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Trance to the Sun
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Trance to the Sun
Urchin Tear Soda
(with Ashkelon Sain): Atlan ~ SALE $5
Trance to the Sun
new band ~ Submarine Fleet: In A Case of Fire EP ~ SALE $5.98
Spiders, Aether & Rain is released in a limited edition Digi-Pak which features newly created cover artwork by vocalist Ingrid Blue, plus a 12 page booklet filled with rare and previously unseen photos! Extensive liner notes, an unreleased track (from 1997's unfinished Equinox sessions), and Trance to the Sun's ultra-rare cover version of the Cocteau Twins "When Mama Was Moth" round out this no-holds-barred release. It's definitely a must have!
What the critics have said about Trance to the Sun:
SCI-FI (the official magazine of the Sci-FI channel): Mysterious lyrics enhance a slightly psychedelic, progressive-goth sound, generating an ambience that's ethereal, engaging, and unequivocally extraordinary.
ALTERNATIVE PRESS: A brand of music which incorporates elements of experimental, goth, ambient and rock into an ethereal stew, emphasizing cyclical trance structures around which the various elements interweave.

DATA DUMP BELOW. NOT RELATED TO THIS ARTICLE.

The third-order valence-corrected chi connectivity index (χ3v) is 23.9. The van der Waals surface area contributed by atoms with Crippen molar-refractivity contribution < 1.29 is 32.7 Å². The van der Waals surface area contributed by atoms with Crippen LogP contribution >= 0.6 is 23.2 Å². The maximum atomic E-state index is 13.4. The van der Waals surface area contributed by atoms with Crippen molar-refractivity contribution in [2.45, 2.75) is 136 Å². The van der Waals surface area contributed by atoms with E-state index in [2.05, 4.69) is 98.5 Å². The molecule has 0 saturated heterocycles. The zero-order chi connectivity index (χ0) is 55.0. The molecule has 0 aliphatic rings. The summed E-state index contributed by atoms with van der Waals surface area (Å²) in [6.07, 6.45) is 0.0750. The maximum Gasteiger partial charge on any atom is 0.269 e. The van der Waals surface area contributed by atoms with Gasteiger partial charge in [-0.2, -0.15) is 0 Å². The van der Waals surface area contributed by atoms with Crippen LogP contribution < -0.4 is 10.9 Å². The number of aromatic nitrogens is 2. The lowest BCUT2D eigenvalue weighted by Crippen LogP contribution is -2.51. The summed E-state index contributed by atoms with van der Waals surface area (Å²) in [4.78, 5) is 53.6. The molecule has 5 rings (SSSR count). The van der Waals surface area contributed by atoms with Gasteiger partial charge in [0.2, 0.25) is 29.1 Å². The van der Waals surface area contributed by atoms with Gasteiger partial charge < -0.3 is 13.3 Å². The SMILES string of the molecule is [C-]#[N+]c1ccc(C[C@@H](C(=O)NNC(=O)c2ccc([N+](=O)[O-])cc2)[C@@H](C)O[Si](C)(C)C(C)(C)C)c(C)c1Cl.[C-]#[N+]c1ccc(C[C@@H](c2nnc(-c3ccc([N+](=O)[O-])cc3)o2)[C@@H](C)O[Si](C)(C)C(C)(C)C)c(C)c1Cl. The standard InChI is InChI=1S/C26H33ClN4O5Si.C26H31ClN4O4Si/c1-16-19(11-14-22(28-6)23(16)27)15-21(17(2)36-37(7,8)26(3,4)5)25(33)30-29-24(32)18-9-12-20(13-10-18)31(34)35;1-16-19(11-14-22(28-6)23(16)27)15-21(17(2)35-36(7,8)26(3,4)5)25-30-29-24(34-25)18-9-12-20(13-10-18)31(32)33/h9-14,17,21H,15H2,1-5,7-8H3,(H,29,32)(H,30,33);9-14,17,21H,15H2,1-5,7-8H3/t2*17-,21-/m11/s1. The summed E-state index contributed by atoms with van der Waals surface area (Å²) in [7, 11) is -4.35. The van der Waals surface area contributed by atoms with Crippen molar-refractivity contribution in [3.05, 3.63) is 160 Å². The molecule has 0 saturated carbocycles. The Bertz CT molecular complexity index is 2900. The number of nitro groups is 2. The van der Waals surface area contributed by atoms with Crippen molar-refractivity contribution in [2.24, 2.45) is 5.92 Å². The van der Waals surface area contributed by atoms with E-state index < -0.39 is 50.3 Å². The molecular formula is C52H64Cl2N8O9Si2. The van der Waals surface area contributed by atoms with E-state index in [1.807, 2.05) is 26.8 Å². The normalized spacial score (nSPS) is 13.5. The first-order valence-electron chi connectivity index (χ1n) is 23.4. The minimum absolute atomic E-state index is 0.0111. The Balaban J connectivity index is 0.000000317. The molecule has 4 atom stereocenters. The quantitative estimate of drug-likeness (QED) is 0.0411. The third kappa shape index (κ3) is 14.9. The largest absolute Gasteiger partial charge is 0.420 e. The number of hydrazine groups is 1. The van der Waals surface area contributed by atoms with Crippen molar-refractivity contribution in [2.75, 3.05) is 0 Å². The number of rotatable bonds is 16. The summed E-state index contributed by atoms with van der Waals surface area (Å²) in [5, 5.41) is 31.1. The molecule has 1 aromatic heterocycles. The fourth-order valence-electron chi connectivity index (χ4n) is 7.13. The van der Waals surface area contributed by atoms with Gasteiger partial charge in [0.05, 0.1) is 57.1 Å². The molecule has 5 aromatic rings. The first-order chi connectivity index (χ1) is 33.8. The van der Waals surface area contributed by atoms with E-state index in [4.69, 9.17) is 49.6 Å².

HIDDEN SANCTUARY: Trance to the Sun created a legacy of music that is at once entertaining as it is intelligent... all of their work will continue to be regarded as legendary, groundbreaking and proficient.
ALTERNATIVE PRESS: Trance to the Sun cast off the crutches of conventional song structure and bask in a shimmering miasma of tweaked and freaked guitars, synths, violins, bass... (they) have exploded the goth paradigm beyond recognition... this is complex experimental music that doesn't require that one have pallor or an all black wardrobe to enjoy.
THROWRUG MAGAZINE: If you like early Cocteau Twins, evocative female vocals and swirling psychedelic gothic cold icy guitars, you'll like Trance to the Sun.
I didn't really catch this band much the first time around and so what is contained on this album is as good as new for me as I'm sure it will be for many listeners and readers. What is presented is very innovative, yet relating well to the influences of other goth and ethereal groups of the time. The arrangement of tracks are not in chronological order as you might expect though they flow well, blending and mixing together into one large amorphous sound. The tracks are long with a lot of repetitive psychadelia throughout really invoking a lot of various emotions and moods.